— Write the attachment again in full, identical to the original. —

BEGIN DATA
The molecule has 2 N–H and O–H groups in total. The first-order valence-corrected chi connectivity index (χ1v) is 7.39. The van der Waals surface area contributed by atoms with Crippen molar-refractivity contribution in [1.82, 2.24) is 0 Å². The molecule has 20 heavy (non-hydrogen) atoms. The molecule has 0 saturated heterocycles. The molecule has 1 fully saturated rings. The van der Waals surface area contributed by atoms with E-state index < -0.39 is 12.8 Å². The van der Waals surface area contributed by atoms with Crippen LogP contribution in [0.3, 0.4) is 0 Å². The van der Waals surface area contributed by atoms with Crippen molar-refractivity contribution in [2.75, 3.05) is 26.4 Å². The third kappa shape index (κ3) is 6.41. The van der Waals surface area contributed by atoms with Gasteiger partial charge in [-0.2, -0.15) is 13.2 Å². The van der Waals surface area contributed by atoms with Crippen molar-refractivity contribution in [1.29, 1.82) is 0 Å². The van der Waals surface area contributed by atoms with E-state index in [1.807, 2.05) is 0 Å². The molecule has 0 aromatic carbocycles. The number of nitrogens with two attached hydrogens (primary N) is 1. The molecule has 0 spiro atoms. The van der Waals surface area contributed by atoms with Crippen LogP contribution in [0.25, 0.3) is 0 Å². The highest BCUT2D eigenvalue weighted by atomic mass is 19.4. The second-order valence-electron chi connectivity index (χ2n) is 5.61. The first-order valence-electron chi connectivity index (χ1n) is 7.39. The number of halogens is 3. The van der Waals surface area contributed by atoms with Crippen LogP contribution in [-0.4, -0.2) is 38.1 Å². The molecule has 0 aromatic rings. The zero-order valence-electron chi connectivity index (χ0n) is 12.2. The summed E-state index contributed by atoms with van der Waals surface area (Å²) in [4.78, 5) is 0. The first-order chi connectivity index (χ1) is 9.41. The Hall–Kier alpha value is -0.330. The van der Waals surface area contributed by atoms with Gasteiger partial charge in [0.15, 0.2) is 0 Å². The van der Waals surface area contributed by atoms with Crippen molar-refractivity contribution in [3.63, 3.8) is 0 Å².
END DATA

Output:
The molecule has 2 N–H and O–H groups in total. The first-order valence-corrected chi connectivity index (χ1v) is 7.39. The van der Waals surface area contributed by atoms with Crippen molar-refractivity contribution in [1.82, 2.24) is 0 Å². The molecule has 20 heavy (non-hydrogen) atoms. The molecule has 0 saturated heterocycles. The molecule has 1 fully saturated rings. The van der Waals surface area contributed by atoms with E-state index < -0.39 is 12.8 Å². The van der Waals surface area contributed by atoms with Crippen LogP contribution in [0.3, 0.4) is 0 Å². The van der Waals surface area contributed by atoms with Crippen molar-refractivity contribution in [2.75, 3.05) is 26.4 Å². The third kappa shape index (κ3) is 6.41. The van der Waals surface area contributed by atoms with Gasteiger partial charge in [-0.2, -0.15) is 13.2 Å². The van der Waals surface area contributed by atoms with Crippen molar-refractivity contribution in [1.29, 1.82) is 0 Å². The van der Waals surface area contributed by atoms with E-state index in [1.807, 2.05) is 0 Å². The molecule has 0 aromatic carbocycles. The number of nitrogens with two attached hydrogens (primary N) is 1. The molecule has 0 spiro atoms. The van der Waals surface area contributed by atoms with Crippen LogP contribution in [0.25, 0.3) is 0 Å². The highest BCUT2D eigenvalue weighted by atomic mass is 19.4. The second-order valence-electron chi connectivity index (χ2n) is 5.61. The first-order valence-electron chi connectivity index (χ1n) is 7.39. The number of halogens is 3. The van der Waals surface area contributed by atoms with Crippen LogP contribution in [-0.4, -0.2) is 38.1 Å². The molecule has 0 aromatic rings. The zero-order valence-electron chi connectivity index (χ0n) is 12.2. The summed E-state index contributed by atoms with van der Waals surface area (Å²) in [4.78, 5) is 0. The first-order chi connectivity index (χ1) is 9.41. The Hall–Kier alpha value is -0.330. The van der Waals surface area contributed by atoms with Gasteiger partial charge in [0.15, 0.2) is 0 Å². The van der Waals surface area contributed by atoms with Crippen molar-refractivity contribution in [3.63, 3.8) is 0 Å².